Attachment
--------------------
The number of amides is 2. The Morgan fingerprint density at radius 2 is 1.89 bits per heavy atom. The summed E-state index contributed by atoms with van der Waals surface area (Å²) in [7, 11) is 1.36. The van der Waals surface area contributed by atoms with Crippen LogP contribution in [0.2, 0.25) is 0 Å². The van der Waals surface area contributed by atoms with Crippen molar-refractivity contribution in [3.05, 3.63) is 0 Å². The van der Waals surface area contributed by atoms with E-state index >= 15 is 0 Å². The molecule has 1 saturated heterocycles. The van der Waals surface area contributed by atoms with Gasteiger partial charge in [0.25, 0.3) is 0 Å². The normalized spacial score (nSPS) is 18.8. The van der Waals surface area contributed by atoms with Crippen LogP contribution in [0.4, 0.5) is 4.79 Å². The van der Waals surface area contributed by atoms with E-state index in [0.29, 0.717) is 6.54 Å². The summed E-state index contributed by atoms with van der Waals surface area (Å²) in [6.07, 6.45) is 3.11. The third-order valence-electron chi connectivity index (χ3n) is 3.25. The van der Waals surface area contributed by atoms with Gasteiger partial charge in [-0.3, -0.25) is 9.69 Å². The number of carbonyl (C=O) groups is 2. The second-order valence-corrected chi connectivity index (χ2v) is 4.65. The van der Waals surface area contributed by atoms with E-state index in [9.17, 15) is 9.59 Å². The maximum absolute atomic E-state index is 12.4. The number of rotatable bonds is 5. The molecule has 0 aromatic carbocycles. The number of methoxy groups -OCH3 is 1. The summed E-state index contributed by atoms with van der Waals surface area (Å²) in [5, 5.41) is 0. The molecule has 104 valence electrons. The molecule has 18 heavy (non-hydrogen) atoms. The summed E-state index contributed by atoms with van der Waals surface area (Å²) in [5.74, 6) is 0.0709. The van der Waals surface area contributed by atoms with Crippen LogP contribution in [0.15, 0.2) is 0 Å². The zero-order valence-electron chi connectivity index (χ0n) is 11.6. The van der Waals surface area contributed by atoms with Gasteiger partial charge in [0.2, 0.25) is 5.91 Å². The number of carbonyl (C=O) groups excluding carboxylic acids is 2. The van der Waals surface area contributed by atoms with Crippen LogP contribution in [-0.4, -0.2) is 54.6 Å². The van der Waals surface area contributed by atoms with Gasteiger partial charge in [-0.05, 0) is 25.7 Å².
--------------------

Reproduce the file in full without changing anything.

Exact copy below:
The number of amides is 2. The Morgan fingerprint density at radius 2 is 1.89 bits per heavy atom. The summed E-state index contributed by atoms with van der Waals surface area (Å²) in [7, 11) is 1.36. The van der Waals surface area contributed by atoms with Crippen LogP contribution in [0.2, 0.25) is 0 Å². The van der Waals surface area contributed by atoms with Crippen molar-refractivity contribution in [3.05, 3.63) is 0 Å². The van der Waals surface area contributed by atoms with E-state index >= 15 is 0 Å². The molecule has 1 saturated heterocycles. The van der Waals surface area contributed by atoms with Gasteiger partial charge in [0.25, 0.3) is 0 Å². The normalized spacial score (nSPS) is 18.8. The van der Waals surface area contributed by atoms with Crippen LogP contribution in [0.4, 0.5) is 4.79 Å². The van der Waals surface area contributed by atoms with E-state index in [0.29, 0.717) is 6.54 Å². The summed E-state index contributed by atoms with van der Waals surface area (Å²) in [6.07, 6.45) is 3.11. The third-order valence-electron chi connectivity index (χ3n) is 3.25. The van der Waals surface area contributed by atoms with Gasteiger partial charge in [-0.3, -0.25) is 9.69 Å². The number of carbonyl (C=O) groups is 2. The second-order valence-corrected chi connectivity index (χ2v) is 4.65. The van der Waals surface area contributed by atoms with E-state index in [9.17, 15) is 9.59 Å². The maximum absolute atomic E-state index is 12.4. The number of rotatable bonds is 5. The molecule has 0 aromatic carbocycles. The number of methoxy groups -OCH3 is 1. The summed E-state index contributed by atoms with van der Waals surface area (Å²) in [5, 5.41) is 0. The molecule has 104 valence electrons. The molecule has 18 heavy (non-hydrogen) atoms. The summed E-state index contributed by atoms with van der Waals surface area (Å²) in [5.74, 6) is 0.0709. The van der Waals surface area contributed by atoms with Crippen LogP contribution in [0.15, 0.2) is 0 Å². The zero-order valence-electron chi connectivity index (χ0n) is 11.6. The van der Waals surface area contributed by atoms with Gasteiger partial charge in [0.2, 0.25) is 5.91 Å². The number of carbonyl (C=O) groups excluding carboxylic acids is 2. The van der Waals surface area contributed by atoms with Crippen LogP contribution in [-0.4, -0.2) is 54.6 Å². The van der Waals surface area contributed by atoms with Gasteiger partial charge in [-0.05, 0) is 25.7 Å².